An arid, dry "Sahara"


April 14, 2005, midnight | By Danny Scheer | 15 years, 7 months ago

Another studio action movie fails


In the action movie department, "Sahara" is pretty mediocre, though it has all the prerequisites: a fast-paced storyline, exotic locales and ridiculous amounts of explosions and gunfire. "Sahara" even includes the stock protagonists: Matthew McConaughey as the hunky Boy Scout/alpha male, Penelope Cruz as the gorgeous babe and Steven Zahn as the flunky sidekick.

Unfortunately, the stock characters and action movie requirements overwhelm "Sahara," and the desert-centric action flick is left with no heart; it becomes just another big-budget action flick.

A good, exciting action movie is chock full of zany, diamond-in-the-rough characters. It also has a reliable, but not predictable, storyline that follows the rules of continuity, a writing device that protects against plot holes. A well-made action movie does not have to rely so heavily on special effects to create suspense. "Sahara" does none of these. Instead, it follows the rules studios make in order to create low-quality products in the fastest amount of time to get the greatest profit margin.

In "Sahara," McConaughey plays an ex-Navy Seal who hunts for a rare Civil War boat with his not-as-attractive buddy (Steven Zahn) from kindergarten. Along the way, McConaughey "coincidentally" runs into the charming doctor Eva (the lovely, desirable Cruz), whose mission miraculously allows the two young, attractive 20-somethings to comb the Sahara desert for a cure to a disease that could possibly destroy the world's marine ecosystem and thus end humanity.

The ridiculous hijinks of buddies McConaughey and Zahn plague "Sahara." For example, in attempts to outrun officers, the two ex-Navy Seals play cat and mouse on yachts in the middle of the Niger River, Africa. In order to exterminate the pesky officers, McConaughey concocts a coup-de-grace that results in a perfectly synchronized sequence of explosion and death. The writers who brainstormed the explosion and death sequence must have lost their minds; after the already ridiculous storyline, anyone who believed the sequence should be awarded the Medal of Distinguished Imagination.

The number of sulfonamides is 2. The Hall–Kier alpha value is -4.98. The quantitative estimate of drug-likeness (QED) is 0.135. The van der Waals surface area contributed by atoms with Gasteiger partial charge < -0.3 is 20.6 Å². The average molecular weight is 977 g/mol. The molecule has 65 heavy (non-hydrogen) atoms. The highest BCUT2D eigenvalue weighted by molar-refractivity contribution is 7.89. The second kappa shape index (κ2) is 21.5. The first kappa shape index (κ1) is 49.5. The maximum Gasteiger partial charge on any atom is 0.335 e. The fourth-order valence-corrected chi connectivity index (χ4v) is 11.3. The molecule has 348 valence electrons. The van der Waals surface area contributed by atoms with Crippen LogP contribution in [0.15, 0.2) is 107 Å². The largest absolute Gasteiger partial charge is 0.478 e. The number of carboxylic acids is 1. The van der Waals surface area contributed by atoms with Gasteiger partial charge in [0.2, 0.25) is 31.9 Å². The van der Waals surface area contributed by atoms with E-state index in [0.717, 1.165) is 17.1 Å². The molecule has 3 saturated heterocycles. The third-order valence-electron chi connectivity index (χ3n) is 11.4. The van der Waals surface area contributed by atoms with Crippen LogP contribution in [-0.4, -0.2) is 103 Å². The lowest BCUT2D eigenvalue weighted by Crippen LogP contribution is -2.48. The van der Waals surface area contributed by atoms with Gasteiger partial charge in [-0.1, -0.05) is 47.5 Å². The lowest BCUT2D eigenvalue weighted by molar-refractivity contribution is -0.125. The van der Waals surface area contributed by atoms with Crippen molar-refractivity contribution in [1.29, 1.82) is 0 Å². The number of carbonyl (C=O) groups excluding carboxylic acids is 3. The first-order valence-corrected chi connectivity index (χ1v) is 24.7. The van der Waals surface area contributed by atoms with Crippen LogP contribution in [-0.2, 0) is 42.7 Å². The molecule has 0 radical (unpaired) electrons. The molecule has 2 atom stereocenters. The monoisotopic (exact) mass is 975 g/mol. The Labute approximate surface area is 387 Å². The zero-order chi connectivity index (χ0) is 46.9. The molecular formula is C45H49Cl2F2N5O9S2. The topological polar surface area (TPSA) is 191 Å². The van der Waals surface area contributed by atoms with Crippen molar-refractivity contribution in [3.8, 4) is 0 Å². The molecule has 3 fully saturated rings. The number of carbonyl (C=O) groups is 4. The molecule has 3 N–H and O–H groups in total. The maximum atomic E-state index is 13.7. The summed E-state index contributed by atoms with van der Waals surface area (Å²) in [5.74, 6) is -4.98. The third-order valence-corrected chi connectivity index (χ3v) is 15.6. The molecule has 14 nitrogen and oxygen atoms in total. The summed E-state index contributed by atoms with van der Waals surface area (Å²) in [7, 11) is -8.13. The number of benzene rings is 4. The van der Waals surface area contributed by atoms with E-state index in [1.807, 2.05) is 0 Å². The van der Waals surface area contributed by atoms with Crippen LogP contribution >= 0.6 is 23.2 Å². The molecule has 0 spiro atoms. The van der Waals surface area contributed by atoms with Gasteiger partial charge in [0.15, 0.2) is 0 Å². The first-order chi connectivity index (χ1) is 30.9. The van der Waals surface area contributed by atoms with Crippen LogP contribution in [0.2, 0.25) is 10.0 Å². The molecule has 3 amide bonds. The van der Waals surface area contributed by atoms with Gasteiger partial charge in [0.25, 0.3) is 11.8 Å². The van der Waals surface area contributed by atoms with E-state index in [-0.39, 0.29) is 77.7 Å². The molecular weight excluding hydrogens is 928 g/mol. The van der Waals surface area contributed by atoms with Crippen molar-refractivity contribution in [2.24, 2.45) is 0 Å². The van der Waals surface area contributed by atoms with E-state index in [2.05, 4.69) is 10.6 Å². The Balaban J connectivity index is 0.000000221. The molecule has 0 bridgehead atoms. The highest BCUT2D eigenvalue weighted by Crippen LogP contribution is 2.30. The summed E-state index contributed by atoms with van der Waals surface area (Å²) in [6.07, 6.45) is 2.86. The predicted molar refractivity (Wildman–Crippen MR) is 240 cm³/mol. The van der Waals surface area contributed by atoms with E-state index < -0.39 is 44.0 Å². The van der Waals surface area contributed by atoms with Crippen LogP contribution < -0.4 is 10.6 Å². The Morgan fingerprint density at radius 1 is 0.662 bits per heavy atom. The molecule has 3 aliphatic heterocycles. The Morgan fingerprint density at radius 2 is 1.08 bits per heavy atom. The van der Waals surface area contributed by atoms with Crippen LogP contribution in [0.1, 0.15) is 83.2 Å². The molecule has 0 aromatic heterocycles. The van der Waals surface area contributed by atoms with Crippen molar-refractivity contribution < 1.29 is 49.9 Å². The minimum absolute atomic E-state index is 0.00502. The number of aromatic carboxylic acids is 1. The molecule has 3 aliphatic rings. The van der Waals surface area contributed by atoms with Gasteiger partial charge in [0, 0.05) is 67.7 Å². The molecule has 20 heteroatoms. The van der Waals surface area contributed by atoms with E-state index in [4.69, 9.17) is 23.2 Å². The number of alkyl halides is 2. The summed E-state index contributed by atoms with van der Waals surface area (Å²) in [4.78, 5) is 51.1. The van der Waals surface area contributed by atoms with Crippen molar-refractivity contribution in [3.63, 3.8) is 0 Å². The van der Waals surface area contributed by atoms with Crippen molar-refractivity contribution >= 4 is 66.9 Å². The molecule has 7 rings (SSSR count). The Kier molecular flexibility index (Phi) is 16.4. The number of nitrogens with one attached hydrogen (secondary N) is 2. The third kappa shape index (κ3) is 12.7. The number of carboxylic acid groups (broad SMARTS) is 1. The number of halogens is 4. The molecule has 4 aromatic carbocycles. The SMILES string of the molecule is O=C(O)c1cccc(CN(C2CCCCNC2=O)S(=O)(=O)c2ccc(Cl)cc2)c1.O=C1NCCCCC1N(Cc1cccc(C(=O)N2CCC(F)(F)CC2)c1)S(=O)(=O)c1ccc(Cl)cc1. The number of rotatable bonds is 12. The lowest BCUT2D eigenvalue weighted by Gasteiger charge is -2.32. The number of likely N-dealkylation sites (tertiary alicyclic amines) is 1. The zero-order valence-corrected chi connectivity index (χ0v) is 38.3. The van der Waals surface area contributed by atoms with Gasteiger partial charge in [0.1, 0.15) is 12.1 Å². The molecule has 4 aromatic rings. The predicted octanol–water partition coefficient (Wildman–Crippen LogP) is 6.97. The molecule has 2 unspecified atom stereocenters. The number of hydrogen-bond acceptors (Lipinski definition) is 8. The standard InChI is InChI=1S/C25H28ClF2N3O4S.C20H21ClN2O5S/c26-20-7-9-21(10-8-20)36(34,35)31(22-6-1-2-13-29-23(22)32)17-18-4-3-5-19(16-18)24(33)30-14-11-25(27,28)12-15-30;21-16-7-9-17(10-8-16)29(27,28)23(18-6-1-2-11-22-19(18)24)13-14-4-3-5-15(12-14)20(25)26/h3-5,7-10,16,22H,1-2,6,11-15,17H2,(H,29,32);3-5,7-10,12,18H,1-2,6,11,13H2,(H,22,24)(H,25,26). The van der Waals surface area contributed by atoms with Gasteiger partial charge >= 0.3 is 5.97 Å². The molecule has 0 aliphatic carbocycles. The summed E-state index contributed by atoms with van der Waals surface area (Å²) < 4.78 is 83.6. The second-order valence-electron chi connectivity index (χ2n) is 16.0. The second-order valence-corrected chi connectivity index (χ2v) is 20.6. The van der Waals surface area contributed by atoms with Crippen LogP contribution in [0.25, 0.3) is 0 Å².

All right, whining about and scolding big-budget studios is not productive because Hollywood is going to continue to pump out these horrible, tepid action movies if the public continues to pay $10 or so to watch them. America, these, days is so accustomed to bland, mediocre action movies like "Blade: Trinity" and "Elektra" that the good people of the U.S. have forgotten what a good, exciting action movie is like.

No one will remember "Sahara" in 10 or 20 years so do not bother to check it out this weekend. Instead, consider viewing Robert Rodriguez's titillating and stylish "Sin City" or Todd Solondz's witty and sardonic "Palindromes" this weekend. These two titles have more brilliance than the hot sun beating down on the arid desert of "Sahara."

"Sahara" is rated PG-13 for action violence and explosions. Playing at area theatres.



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Danny Scheer. Danny Scheer. WHAT??????? YA YA YA YA YA!!!!!! Danny WUVS a lot. Especially poems. That begin with TRANSIBUNT!!!! LOL LOL LOL By the way, Danny likes movies and bands that begin with the letter "B" and "D" and "T" and "J" and "M" and "C" … More »

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